Femtosecond pulses in nanophotonics
A.A. Ivanov a
M.V. Alfimov a
A.M. Zheltikov b
a Photochemistry Center, Russian Academy of Sciences, Novatorov str. 7a, Moscow, 117421, Russian Federation
b International Laser Center of M.V. Lomonosov Moscow State University, Vorobevy gory, Moscow, 119992, Russian Federation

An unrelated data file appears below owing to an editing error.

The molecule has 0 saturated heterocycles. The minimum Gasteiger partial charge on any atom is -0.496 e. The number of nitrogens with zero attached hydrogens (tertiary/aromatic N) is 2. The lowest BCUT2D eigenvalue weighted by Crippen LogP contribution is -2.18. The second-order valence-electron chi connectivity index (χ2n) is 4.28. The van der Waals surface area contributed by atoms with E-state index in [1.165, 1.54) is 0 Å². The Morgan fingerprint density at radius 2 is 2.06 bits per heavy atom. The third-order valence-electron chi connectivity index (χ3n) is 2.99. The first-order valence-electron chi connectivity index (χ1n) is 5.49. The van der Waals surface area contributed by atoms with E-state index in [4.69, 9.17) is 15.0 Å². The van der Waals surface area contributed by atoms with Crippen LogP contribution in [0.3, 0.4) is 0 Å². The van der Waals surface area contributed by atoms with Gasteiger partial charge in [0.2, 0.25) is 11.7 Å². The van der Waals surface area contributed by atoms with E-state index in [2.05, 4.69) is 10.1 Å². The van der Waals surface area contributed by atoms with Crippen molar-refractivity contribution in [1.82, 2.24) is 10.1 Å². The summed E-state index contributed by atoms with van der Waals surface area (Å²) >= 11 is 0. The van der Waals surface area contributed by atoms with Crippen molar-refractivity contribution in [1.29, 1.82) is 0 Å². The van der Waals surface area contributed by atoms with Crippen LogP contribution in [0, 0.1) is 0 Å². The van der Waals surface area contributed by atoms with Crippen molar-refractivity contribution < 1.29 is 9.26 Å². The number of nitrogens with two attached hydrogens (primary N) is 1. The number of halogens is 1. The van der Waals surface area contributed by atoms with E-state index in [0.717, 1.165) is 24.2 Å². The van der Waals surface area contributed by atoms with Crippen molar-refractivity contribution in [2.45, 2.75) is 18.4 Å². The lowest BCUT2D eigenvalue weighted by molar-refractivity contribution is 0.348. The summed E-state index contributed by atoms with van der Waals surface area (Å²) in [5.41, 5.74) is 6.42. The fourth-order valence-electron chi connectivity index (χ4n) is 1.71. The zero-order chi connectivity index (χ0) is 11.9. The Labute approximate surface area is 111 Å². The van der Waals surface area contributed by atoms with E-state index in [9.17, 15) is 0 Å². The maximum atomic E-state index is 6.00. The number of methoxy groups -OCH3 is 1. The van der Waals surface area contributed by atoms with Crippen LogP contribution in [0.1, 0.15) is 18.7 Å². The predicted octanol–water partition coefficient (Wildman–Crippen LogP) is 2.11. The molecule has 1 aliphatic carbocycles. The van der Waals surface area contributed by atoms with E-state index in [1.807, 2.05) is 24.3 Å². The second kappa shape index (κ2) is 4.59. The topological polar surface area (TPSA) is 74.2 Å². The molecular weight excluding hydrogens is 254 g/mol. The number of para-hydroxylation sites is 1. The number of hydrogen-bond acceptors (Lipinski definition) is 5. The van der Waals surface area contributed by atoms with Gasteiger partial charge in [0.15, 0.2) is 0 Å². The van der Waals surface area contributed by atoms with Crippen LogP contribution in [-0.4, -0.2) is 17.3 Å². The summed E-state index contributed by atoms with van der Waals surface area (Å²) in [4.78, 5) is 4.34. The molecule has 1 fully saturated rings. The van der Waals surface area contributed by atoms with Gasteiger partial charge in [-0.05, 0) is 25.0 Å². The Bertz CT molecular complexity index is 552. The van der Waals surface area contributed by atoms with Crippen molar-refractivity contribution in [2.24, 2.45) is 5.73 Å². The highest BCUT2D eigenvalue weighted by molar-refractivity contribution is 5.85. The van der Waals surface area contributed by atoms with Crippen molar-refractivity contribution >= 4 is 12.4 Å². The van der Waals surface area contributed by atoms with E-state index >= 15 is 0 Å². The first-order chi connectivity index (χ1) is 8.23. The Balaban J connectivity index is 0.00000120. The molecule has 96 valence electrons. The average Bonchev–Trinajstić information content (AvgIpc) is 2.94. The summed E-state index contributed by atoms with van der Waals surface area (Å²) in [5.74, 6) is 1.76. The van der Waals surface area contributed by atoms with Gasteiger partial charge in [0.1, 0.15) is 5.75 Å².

We give an overview of the physical fundamentals of femtosecond nanophotonics — the basic physical phenomena behind the interaction of ultrashort laser pulses with nanoscale objects, nanocomposite materials, supramolecular structures, and molecular aggregates. Femtosecond laser pulses pave a way to achieving high intensities of electromagnetic radiation without irreversible damage to materials, making it possible to observe unique regimes of interaction of the light field with nanostructures and molecular aggregates. Dielectric and electron confinement, as well as resonances due to quantum size effects and collective phenomena in supramolecular and aggregate structures, radically enhance nonlinear-optical interactions of ultrashort pulses. These phenomena offer interesting solutions for a high-sensitivity nonlinear-optical metrology of nanostructured materials, including the analysis of their composition, structure, and morphology, suggesting new attractive strategies for the control, switching, and transformation of ultrashort pulses.